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Q&A: Imagining Urban Life Without Catcalls or Rape

Kanya D'Almeida interviews INES ALBERDI, Executive Director of UNIFEM

UNITED NATIONS, Nov 22 2010 (IPS) - The U.N. Development Fund for Women (UNIFEM) launched an ambitious new initiative to improve the safety and wellbeing of women in five major cities Monday – New Delhi, India; Cairo, Egypt; Quito, Ecuador; Kigali, Rwanda; and Port Moresby in Papua New Guinea.

Ines Alberdi Credit: Courtesy of UNIFEM

Ines Alberdi Credit: Courtesy of UNIFEM

In an interview with IPS, Ines Alberdi, executive director of UNIFEM, discussed the aspirations and trajectory of the ‘Safe Cities’ initiative, from its humble beginnings as a set of pilot programmes in various cities across Latin America, from Bogotá, Colombia, to Rosario, Argentina and Santiago, Chile.

These programmes were implemented after proposals from grassroots organisations for a comprehensive campaign on safety in cities, a landscape that has become a virtual war zone for millions of women.

Inspired by the programme’s successes in Argentina, Guatemala, El Salvador, Peru, Brazil, Chile and Colombia, UNIFEM and UN Habitat began to mull the idea of going global. With solid regional bases already in place, UNIFEM has decided to work closely with local governments and municipalities to alter the urban landscape, making it safer for women and girls to navigate.

The populations of the five chosen cities have increased exponentially in the last five decades. Cairo and New Delhi, for example, have swelled from 2.4 and 1.4 million to 17 and 19 million inhabitants respectively. This unprecedented growth has been coupled with an intense proliferation of urban slums, making the Safe Cities initiative a timely and urgent endeavour.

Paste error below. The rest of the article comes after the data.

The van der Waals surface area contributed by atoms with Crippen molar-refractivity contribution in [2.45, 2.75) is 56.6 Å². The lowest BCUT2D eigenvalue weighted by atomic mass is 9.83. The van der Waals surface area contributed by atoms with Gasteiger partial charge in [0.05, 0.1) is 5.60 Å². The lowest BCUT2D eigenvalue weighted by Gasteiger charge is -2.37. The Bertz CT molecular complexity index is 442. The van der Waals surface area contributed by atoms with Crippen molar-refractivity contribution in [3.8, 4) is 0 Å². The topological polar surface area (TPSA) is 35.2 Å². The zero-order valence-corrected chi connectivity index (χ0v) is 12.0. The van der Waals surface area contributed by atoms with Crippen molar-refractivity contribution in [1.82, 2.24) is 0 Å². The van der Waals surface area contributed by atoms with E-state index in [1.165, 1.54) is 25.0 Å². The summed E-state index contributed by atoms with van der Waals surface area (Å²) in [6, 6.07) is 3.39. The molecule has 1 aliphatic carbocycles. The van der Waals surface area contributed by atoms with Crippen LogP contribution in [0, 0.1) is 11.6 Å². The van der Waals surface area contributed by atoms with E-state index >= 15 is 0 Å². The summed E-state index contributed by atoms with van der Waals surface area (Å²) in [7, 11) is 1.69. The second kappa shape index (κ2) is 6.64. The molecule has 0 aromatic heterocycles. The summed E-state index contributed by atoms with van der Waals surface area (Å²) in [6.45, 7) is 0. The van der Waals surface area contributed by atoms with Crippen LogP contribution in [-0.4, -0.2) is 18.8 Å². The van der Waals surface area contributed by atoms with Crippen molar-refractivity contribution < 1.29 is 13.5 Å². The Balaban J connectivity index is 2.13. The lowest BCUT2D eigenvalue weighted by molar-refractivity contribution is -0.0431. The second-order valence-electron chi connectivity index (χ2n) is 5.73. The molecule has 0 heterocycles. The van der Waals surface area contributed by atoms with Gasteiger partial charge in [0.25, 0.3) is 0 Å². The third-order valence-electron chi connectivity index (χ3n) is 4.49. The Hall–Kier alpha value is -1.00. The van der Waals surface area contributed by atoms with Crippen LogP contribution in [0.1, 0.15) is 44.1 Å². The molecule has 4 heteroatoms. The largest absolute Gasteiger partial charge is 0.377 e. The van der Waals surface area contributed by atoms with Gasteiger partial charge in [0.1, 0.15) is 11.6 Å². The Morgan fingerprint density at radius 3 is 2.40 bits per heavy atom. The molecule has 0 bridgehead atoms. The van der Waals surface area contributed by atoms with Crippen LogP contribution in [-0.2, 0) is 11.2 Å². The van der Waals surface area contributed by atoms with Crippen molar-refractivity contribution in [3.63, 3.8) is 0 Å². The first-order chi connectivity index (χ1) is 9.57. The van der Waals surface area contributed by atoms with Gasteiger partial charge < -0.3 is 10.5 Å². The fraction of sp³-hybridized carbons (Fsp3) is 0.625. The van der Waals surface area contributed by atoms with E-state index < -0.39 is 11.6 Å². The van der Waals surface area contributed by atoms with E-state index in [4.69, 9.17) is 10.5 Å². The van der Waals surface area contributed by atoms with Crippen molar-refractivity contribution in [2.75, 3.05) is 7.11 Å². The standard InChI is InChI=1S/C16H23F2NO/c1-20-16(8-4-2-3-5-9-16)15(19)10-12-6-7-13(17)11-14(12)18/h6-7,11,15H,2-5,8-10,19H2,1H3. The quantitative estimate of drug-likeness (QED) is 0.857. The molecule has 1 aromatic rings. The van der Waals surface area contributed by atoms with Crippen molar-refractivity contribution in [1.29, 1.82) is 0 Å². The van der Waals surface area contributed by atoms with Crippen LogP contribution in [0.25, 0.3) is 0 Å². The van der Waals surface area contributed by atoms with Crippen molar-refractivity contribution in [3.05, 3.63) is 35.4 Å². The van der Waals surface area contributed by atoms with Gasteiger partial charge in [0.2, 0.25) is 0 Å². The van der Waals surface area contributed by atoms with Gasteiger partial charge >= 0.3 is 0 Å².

Excerpts from the interview follow.


Q: What are the specific challenges faced by women in urban spaces? A: One of the main problems is that violence against women is seen in two ways: there are the ‘strong’ cases but also the ‘everyday’ cases such as sexual harassment in the streets, on public transportation, on the way to work and school, in the parks and in the overcrowded neighbourhoods. Not only women’s physically safety but also their dignity is at risk. Too often men are able to demoralise women by treating them as sexual objects.

This project works with municipalities and local authorities, from the most important cases of rape and sexual abuse, to the most ‘common’ and ‘less important’ abuses.

Q: Why do you think these issues have been overlooked thus far? A: All of our research shows that the municipalities are keener to fight hard crime by looking only at the most extreme cases – theft and murders. But abuse of women has gone on for years, for centuries. It has become regular, some would even say it has become a way of life. Most people are okay waiting until a woman has been stabbed or killed before taking the problem seriously, but that needs to end.